Factors Affecting the Preservation or Alteration of Human Remains, Clothing or Metals on the RMS Titanic and H.L Hunley

  • 19 Feb 2013
  • 12:00 PM - 1:00 PM
  • NOAA HQ SSMC-3 Library (1315 East-West Hwy, Silver Spring, MD 20910)
Abstract:This presentation will discuss how the macro and micro burial environments of a shipwreck can drastically affect the preservation or alteration of organic and inorganic materials. The impact of depth, salinity, temperature, oxygen, as well as other biological factors on these materials will be reviewed and their interaction with site formation processes identified. In this presentation, conservator Paul Mardikian will examine two shipwrecks, that of the RMS Titanic and the H.L Hunley, the latter a Civil War proto-submarine that sank off the coast of Charleston in 1864 with 8 crewmembers on board, and consider what we can learn from these two case studies.

Speaker: Paul Mardikian, Senior Conservator H.L. Hunley Project and Radiation Safety Officer, Clemson University

Paul has over 25 years of international experience in cultural heritage preservation, and extensive experience with complex conservation programs requiring a multidisciplinary approach and international collaboration. Paul has expertise in the conservation of marine, terrestrial and industrial cultural heritage, including large-scale and composite objects, conservation management plans, preventive conservation, X-radiography, freeze-drying, molding and casting, conservation outreach and fund raising. Since 1988 he has played a critical role in the conservation of the artifacts from the CSS Alabama (1864) in collaboration with the US Navy's Naval History & Heritage Command Underwater Archaeology Branch. Paul is currently Senior Conservator for the H.L. Hunley Project, a position he has held since 1999, where he leads a group of conservators and collaborates with scientific colleagues in efforts to research and stabilize archaeological iron and other waterlogged materials. Paul lectures in the Graduate Program in Historic Preservation for the College ofCharleston/Clemson University. He is also a guest lecturer for various graduate conservation-training programs in the United States. Paul has been an invited speaker for numerous cultural organizations including UNESCO, ICOM-CC, and the French and Finnish Ministries of Culture. In 2010 he was Conference Program Chair, Co-editor and member of the Organizing Committee for METAL 2010, the interim meeting of the ICOM-CC Metal Working Group that was held in Charleston, SC.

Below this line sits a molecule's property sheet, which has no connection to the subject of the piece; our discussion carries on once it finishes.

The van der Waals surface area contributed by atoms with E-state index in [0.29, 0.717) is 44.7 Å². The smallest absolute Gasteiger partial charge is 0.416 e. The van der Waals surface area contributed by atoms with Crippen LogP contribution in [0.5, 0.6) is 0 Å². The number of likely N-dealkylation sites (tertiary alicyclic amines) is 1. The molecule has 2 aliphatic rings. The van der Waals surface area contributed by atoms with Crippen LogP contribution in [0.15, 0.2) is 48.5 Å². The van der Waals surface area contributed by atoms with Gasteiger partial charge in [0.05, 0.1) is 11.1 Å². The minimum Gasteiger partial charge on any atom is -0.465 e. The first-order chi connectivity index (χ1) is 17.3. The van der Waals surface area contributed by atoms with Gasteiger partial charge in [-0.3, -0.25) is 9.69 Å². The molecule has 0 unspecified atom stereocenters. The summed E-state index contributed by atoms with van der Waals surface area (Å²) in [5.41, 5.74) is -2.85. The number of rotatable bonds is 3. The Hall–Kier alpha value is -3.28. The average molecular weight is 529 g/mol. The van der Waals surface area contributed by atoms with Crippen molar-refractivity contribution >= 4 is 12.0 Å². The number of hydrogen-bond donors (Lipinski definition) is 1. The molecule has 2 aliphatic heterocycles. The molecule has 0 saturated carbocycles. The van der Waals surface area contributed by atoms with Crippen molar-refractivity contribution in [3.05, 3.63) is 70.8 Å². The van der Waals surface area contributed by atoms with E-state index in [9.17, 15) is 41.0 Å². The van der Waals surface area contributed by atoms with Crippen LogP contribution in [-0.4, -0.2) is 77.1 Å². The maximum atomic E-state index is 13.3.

For more information, visit http://www.nodc.noaa.gov/seminars/2013/02-feb.html#OneNOAAScienceSeminars_19Feb2013_NODC.

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